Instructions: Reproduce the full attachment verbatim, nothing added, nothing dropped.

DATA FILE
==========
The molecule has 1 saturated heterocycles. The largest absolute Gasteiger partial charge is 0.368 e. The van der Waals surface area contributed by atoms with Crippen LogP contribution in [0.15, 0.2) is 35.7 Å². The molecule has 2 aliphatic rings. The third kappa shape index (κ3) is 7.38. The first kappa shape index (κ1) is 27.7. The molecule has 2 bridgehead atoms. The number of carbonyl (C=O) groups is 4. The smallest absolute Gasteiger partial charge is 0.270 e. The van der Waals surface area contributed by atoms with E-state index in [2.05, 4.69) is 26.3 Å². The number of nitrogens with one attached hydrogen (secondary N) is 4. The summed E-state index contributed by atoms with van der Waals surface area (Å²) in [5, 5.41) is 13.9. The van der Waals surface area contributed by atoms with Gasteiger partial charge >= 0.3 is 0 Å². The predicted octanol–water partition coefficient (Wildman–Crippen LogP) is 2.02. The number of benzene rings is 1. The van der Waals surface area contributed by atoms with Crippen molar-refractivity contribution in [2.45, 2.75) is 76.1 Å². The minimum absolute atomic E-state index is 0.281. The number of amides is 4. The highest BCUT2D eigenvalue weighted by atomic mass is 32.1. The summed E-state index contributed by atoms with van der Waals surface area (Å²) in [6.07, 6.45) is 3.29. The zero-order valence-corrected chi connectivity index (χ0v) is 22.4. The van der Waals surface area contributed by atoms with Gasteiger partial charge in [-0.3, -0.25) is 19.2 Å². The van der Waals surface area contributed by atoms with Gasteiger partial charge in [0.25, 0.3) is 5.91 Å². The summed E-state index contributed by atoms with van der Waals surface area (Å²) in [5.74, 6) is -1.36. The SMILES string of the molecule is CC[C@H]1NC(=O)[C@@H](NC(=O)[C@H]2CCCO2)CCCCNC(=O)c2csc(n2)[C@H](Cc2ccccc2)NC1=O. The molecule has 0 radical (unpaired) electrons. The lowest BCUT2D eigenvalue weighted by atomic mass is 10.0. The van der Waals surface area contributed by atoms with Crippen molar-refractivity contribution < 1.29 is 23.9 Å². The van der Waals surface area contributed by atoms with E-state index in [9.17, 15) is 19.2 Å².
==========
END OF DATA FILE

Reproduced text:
The molecule has 1 saturated heterocycles. The largest absolute Gasteiger partial charge is 0.368 e. The van der Waals surface area contributed by atoms with Crippen LogP contribution in [0.15, 0.2) is 35.7 Å². The molecule has 2 aliphatic rings. The third kappa shape index (κ3) is 7.38. The first kappa shape index (κ1) is 27.7. The molecule has 2 bridgehead atoms. The number of carbonyl (C=O) groups is 4. The smallest absolute Gasteiger partial charge is 0.270 e. The van der Waals surface area contributed by atoms with E-state index in [2.05, 4.69) is 26.3 Å². The number of nitrogens with one attached hydrogen (secondary N) is 4. The summed E-state index contributed by atoms with van der Waals surface area (Å²) in [5, 5.41) is 13.9. The van der Waals surface area contributed by atoms with Gasteiger partial charge >= 0.3 is 0 Å². The predicted octanol–water partition coefficient (Wildman–Crippen LogP) is 2.02. The number of benzene rings is 1. The van der Waals surface area contributed by atoms with Crippen molar-refractivity contribution in [2.45, 2.75) is 76.1 Å². The minimum absolute atomic E-state index is 0.281. The number of amides is 4. The highest BCUT2D eigenvalue weighted by atomic mass is 32.1. The summed E-state index contributed by atoms with van der Waals surface area (Å²) in [6.07, 6.45) is 3.29. The zero-order valence-corrected chi connectivity index (χ0v) is 22.4. The van der Waals surface area contributed by atoms with Gasteiger partial charge in [-0.3, -0.25) is 19.2 Å². The van der Waals surface area contributed by atoms with Gasteiger partial charge in [0.25, 0.3) is 5.91 Å². The summed E-state index contributed by atoms with van der Waals surface area (Å²) in [5.74, 6) is -1.36. The SMILES string of the molecule is CC[C@H]1NC(=O)[C@@H](NC(=O)[C@H]2CCCO2)CCCCNC(=O)c2csc(n2)[C@H](Cc2ccccc2)NC1=O. The molecule has 0 radical (unpaired) electrons. The lowest BCUT2D eigenvalue weighted by atomic mass is 10.0. The van der Waals surface area contributed by atoms with Crippen molar-refractivity contribution < 1.29 is 23.9 Å². The van der Waals surface area contributed by atoms with E-state index in [9.17, 15) is 19.2 Å².